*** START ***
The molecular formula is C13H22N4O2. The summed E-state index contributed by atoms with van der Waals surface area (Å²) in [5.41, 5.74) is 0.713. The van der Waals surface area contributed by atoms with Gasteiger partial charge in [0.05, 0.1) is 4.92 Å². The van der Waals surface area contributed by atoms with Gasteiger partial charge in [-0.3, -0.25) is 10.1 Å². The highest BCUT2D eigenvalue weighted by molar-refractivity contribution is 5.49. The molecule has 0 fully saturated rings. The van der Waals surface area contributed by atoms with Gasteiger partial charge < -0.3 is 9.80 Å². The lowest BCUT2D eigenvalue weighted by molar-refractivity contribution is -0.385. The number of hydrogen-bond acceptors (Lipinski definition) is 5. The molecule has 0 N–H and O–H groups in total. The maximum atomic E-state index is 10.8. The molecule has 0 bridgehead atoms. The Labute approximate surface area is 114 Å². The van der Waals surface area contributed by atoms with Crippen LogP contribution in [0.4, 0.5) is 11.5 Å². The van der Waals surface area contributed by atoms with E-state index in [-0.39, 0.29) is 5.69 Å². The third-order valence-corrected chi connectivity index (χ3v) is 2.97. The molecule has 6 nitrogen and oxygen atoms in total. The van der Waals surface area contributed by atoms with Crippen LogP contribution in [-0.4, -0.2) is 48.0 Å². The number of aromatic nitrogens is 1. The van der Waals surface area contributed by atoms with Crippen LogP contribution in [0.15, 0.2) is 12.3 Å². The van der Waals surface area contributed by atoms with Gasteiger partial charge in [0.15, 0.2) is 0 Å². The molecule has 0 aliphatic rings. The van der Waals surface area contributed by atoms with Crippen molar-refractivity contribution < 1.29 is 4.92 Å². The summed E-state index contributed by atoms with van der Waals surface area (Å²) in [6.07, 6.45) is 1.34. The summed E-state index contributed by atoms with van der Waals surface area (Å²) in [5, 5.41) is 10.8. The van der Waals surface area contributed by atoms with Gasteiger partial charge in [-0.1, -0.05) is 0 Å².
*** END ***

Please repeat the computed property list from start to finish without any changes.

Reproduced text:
The molecular formula is C13H22N4O2. The summed E-state index contributed by atoms with van der Waals surface area (Å²) in [5.41, 5.74) is 0.713. The van der Waals surface area contributed by atoms with Gasteiger partial charge in [0.05, 0.1) is 4.92 Å². The van der Waals surface area contributed by atoms with Gasteiger partial charge in [-0.3, -0.25) is 10.1 Å². The highest BCUT2D eigenvalue weighted by molar-refractivity contribution is 5.49. The molecule has 0 fully saturated rings. The van der Waals surface area contributed by atoms with Gasteiger partial charge < -0.3 is 9.80 Å². The lowest BCUT2D eigenvalue weighted by molar-refractivity contribution is -0.385. The number of hydrogen-bond acceptors (Lipinski definition) is 5. The molecule has 0 N–H and O–H groups in total. The maximum atomic E-state index is 10.8. The molecule has 0 bridgehead atoms. The Labute approximate surface area is 114 Å². The van der Waals surface area contributed by atoms with Crippen LogP contribution in [0.4, 0.5) is 11.5 Å². The van der Waals surface area contributed by atoms with E-state index in [-0.39, 0.29) is 5.69 Å². The third-order valence-corrected chi connectivity index (χ3v) is 2.97. The molecule has 6 nitrogen and oxygen atoms in total. The van der Waals surface area contributed by atoms with Crippen LogP contribution in [-0.4, -0.2) is 48.0 Å². The number of aromatic nitrogens is 1. The van der Waals surface area contributed by atoms with Crippen LogP contribution in [0.15, 0.2) is 12.3 Å². The van der Waals surface area contributed by atoms with Gasteiger partial charge in [0.15, 0.2) is 0 Å². The molecule has 0 aliphatic rings. The van der Waals surface area contributed by atoms with Crippen molar-refractivity contribution < 1.29 is 4.92 Å². The summed E-state index contributed by atoms with van der Waals surface area (Å²) in [6.07, 6.45) is 1.34. The summed E-state index contributed by atoms with van der Waals surface area (Å²) in [5, 5.41) is 10.8. The van der Waals surface area contributed by atoms with Gasteiger partial charge in [-0.1, -0.05) is 0 Å².